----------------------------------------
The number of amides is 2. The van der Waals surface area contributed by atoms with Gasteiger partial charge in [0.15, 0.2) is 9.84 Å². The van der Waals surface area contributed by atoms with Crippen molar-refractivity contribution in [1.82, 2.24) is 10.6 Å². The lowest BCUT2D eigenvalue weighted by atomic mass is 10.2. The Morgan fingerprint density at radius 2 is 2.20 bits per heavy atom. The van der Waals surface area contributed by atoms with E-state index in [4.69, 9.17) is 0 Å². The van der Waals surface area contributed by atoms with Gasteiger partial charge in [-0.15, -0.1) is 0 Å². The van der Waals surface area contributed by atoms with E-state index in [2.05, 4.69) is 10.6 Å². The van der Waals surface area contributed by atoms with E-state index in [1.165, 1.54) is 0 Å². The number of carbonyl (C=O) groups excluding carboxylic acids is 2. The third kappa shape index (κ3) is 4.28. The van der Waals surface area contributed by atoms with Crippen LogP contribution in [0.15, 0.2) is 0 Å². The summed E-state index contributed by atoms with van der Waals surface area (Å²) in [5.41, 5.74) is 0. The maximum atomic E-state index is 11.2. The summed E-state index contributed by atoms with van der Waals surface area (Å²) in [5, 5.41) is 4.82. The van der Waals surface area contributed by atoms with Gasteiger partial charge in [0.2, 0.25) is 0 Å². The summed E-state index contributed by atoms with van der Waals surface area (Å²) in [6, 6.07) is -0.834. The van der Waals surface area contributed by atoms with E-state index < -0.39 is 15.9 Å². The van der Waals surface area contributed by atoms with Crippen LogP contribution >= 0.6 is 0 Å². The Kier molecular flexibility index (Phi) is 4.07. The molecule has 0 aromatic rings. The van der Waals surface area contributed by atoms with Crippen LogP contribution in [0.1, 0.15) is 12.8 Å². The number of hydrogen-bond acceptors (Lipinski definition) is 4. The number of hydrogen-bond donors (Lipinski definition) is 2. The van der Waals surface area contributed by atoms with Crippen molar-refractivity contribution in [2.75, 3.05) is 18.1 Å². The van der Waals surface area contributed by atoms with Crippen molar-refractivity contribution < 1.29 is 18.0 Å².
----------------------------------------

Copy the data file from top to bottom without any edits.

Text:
The number of amides is 2. The van der Waals surface area contributed by atoms with Gasteiger partial charge in [0.15, 0.2) is 9.84 Å². The van der Waals surface area contributed by atoms with Crippen molar-refractivity contribution in [1.82, 2.24) is 10.6 Å². The lowest BCUT2D eigenvalue weighted by atomic mass is 10.2. The Morgan fingerprint density at radius 2 is 2.20 bits per heavy atom. The van der Waals surface area contributed by atoms with E-state index in [4.69, 9.17) is 0 Å². The van der Waals surface area contributed by atoms with Gasteiger partial charge in [-0.15, -0.1) is 0 Å². The van der Waals surface area contributed by atoms with E-state index in [2.05, 4.69) is 10.6 Å². The van der Waals surface area contributed by atoms with E-state index in [1.165, 1.54) is 0 Å². The number of carbonyl (C=O) groups excluding carboxylic acids is 2. The third kappa shape index (κ3) is 4.28. The van der Waals surface area contributed by atoms with Crippen LogP contribution in [0.15, 0.2) is 0 Å². The summed E-state index contributed by atoms with van der Waals surface area (Å²) in [5.41, 5.74) is 0. The maximum atomic E-state index is 11.2. The summed E-state index contributed by atoms with van der Waals surface area (Å²) in [5, 5.41) is 4.82. The van der Waals surface area contributed by atoms with Gasteiger partial charge in [0.2, 0.25) is 0 Å². The summed E-state index contributed by atoms with van der Waals surface area (Å²) in [6, 6.07) is -0.834. The van der Waals surface area contributed by atoms with E-state index < -0.39 is 15.9 Å². The van der Waals surface area contributed by atoms with Crippen LogP contribution >= 0.6 is 0 Å². The Kier molecular flexibility index (Phi) is 4.07. The molecule has 0 aromatic rings. The van der Waals surface area contributed by atoms with Crippen LogP contribution in [0.1, 0.15) is 12.8 Å². The number of hydrogen-bond acceptors (Lipinski definition) is 4. The number of hydrogen-bond donors (Lipinski definition) is 2. The van der Waals surface area contributed by atoms with Crippen molar-refractivity contribution in [2.75, 3.05) is 18.1 Å². The van der Waals surface area contributed by atoms with Crippen molar-refractivity contribution < 1.29 is 18.0 Å².